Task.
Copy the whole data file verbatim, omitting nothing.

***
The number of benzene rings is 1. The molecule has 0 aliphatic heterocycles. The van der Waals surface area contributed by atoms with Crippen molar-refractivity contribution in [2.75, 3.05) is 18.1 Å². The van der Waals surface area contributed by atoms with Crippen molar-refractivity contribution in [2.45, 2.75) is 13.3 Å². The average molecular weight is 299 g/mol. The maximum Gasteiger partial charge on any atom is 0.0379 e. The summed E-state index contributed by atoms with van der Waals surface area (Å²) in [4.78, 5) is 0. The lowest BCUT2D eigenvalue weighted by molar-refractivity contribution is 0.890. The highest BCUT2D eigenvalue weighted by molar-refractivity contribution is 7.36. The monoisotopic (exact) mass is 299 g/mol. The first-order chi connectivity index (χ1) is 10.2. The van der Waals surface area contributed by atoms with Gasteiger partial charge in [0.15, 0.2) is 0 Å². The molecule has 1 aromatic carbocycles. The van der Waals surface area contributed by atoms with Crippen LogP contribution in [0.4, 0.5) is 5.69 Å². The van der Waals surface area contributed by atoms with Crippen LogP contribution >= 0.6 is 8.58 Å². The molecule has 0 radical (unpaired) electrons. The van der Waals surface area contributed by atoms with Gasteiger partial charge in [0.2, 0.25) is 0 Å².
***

The number of benzene rings is 1. The molecule has 0 aliphatic heterocycles. The van der Waals surface area contributed by atoms with Crippen molar-refractivity contribution in [2.75, 3.05) is 18.1 Å². The van der Waals surface area contributed by atoms with Crippen molar-refractivity contribution in [2.45, 2.75) is 13.3 Å². The average molecular weight is 299 g/mol. The maximum Gasteiger partial charge on any atom is 0.0379 e. The summed E-state index contributed by atoms with van der Waals surface area (Å²) in [4.78, 5) is 0. The lowest BCUT2D eigenvalue weighted by molar-refractivity contribution is 0.890. The highest BCUT2D eigenvalue weighted by molar-refractivity contribution is 7.36. The monoisotopic (exact) mass is 299 g/mol. The first-order chi connectivity index (χ1) is 10.2. The van der Waals surface area contributed by atoms with Gasteiger partial charge in [0.15, 0.2) is 0 Å². The molecule has 1 aromatic carbocycles. The van der Waals surface area contributed by atoms with Crippen LogP contribution in [0.4, 0.5) is 5.69 Å². The van der Waals surface area contributed by atoms with Crippen LogP contribution >= 0.6 is 8.58 Å². The molecule has 0 radical (unpaired) electrons. The van der Waals surface area contributed by atoms with Gasteiger partial charge in [0.2, 0.25) is 0 Å².